NUR 621 What are the ethical implications of distributing scarce resources?

NUR 621 What are the ethical implications of distributing scarce resources?

NUR 621 What are the ethical implications of distributing scarce resources?

Uninsured patients can negatively impact the financial status of health care organizations. Uninsured people tend to put off medical treatment and visits and preventative care screenings and treatments. These individuals are sometimes more likely to develop chronic conditions such as high blood pressure, diabetes, cancer, obesity, and heart disease, which can burden the health care system by higher mortality and morbidity rates and readmissions to healthcare organizations and increasing healthcare costs. Some organizations provide a healthcare safety net or charity care for the uninsured; however, there might be limited services and resources or limited access to such facilities (Garfield et al., 2019). Limited healthcare services and resources might lead to poorer patient outcomes. Healthcare providers should aim to always provide the best care to all people, which might cost healthcare organizations significantly due to the lack of revenues from uninsured patients.

Despite the negative impacts lack of health insurance can cause a healthcare facility, all patients should receive high quality, exceptional care all the time. “The enjoyment of the highest attainable standard of health is one of the fundamental rights of every human being without distinction of race, race, religion, political belief, economic or social condition” (WHO, 2017). Healthcare organizations and providers should not be biased when providing care. This writer’s world view is to treat others the way you would like to be treated; this writer would want the best care despite health insurance status. Lack of care could be a thin line between life and death. A business needs to balance cost, and this issue does come with its challenges, but it should not be that balancing cost out ways the provision of safe quality care for all.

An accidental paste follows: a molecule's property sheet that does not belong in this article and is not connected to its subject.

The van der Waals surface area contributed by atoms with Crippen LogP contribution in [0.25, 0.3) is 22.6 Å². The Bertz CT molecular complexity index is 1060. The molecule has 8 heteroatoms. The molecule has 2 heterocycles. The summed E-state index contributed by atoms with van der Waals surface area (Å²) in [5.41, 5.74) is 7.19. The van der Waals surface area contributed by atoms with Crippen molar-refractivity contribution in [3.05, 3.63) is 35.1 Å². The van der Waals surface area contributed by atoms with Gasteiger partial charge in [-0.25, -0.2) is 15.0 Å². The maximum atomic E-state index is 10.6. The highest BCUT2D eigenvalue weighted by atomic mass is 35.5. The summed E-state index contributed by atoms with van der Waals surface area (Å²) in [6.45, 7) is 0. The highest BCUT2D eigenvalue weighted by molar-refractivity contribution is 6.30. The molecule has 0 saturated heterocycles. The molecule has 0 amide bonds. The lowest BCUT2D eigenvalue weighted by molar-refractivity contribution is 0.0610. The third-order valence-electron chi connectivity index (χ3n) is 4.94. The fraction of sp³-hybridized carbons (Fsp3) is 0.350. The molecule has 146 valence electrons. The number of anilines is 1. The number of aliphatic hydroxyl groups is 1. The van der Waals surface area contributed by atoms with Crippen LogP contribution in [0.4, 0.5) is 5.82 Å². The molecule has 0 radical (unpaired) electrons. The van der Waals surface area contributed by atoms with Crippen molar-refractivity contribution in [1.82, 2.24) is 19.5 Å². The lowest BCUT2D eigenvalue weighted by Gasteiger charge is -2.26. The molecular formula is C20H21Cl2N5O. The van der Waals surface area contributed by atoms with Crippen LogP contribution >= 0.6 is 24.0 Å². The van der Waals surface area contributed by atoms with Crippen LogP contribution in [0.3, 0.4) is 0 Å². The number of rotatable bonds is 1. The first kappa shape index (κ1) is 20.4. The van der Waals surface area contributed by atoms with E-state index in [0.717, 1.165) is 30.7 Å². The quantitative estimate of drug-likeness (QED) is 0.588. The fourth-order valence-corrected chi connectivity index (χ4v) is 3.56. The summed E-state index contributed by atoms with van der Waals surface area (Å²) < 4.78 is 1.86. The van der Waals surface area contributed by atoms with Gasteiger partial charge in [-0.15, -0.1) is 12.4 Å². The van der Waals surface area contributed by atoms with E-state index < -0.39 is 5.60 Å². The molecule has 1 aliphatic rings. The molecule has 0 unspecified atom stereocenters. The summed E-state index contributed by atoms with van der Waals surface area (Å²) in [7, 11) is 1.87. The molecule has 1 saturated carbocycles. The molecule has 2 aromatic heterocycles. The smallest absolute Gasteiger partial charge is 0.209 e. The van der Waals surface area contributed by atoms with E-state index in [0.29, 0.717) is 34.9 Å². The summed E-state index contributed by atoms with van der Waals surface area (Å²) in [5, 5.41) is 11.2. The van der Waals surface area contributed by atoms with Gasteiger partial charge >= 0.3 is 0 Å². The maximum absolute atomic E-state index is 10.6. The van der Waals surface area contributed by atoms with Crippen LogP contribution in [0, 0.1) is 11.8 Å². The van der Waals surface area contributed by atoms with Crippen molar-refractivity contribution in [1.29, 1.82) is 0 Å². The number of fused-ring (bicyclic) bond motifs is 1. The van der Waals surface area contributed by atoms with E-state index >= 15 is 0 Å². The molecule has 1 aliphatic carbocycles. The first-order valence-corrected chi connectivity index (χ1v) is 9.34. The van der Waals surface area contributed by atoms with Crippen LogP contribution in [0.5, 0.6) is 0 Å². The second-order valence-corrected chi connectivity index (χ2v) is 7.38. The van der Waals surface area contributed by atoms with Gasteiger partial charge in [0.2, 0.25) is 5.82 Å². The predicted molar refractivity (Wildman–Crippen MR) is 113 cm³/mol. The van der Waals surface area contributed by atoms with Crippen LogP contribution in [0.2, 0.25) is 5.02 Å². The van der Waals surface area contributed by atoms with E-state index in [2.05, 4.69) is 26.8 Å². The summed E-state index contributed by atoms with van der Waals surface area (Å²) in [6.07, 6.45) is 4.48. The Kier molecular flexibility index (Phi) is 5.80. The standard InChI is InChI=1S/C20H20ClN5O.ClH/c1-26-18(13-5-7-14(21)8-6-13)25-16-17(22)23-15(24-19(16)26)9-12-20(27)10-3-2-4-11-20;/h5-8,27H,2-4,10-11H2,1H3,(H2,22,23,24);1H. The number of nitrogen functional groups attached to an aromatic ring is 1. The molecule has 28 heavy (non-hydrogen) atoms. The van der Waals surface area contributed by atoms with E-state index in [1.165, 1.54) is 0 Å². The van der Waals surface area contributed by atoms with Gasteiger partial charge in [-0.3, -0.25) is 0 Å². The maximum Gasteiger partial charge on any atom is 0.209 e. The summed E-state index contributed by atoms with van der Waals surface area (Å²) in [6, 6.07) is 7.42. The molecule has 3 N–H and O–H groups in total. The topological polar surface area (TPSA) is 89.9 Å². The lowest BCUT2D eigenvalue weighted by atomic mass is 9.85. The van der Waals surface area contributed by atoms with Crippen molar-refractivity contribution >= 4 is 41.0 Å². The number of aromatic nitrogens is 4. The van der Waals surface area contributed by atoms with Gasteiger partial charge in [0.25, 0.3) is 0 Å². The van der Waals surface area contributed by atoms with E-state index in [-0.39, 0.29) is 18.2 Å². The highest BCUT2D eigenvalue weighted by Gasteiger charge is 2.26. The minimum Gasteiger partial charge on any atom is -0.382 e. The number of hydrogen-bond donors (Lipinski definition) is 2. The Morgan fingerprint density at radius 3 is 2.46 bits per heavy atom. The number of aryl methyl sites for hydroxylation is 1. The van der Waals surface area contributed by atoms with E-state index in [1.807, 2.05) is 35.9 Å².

Ethics plays a significant role in healthcare and healthcare delivery. Beneficence, justice, autonomy, and non-maleficence are generally the four ethical guiding principles that guide healthcare delivery (Rawlings et al., 2020). The two principles that stand out for this writer regarding the situation of scarce resource allocation are beneficence which is acting in the best interest of and promoting the well-being of others, and justice which is treating people fairly (Rawlings et al., 2020). Nurses have ethical principles that guide nursing practice. The two provisions from the code of ethics that stands out for this writer regarding the above situation are that nurses have the authority, accountability, and responsibility for nursing practice, and decisions and actions should be consistent with optimal patient care; and that nurses through individual and collective efforts should establish, maintain, and improve the ethical environment of the work setting and conditions of employment that are conducive to safe, quality health care (Gaines, 2021).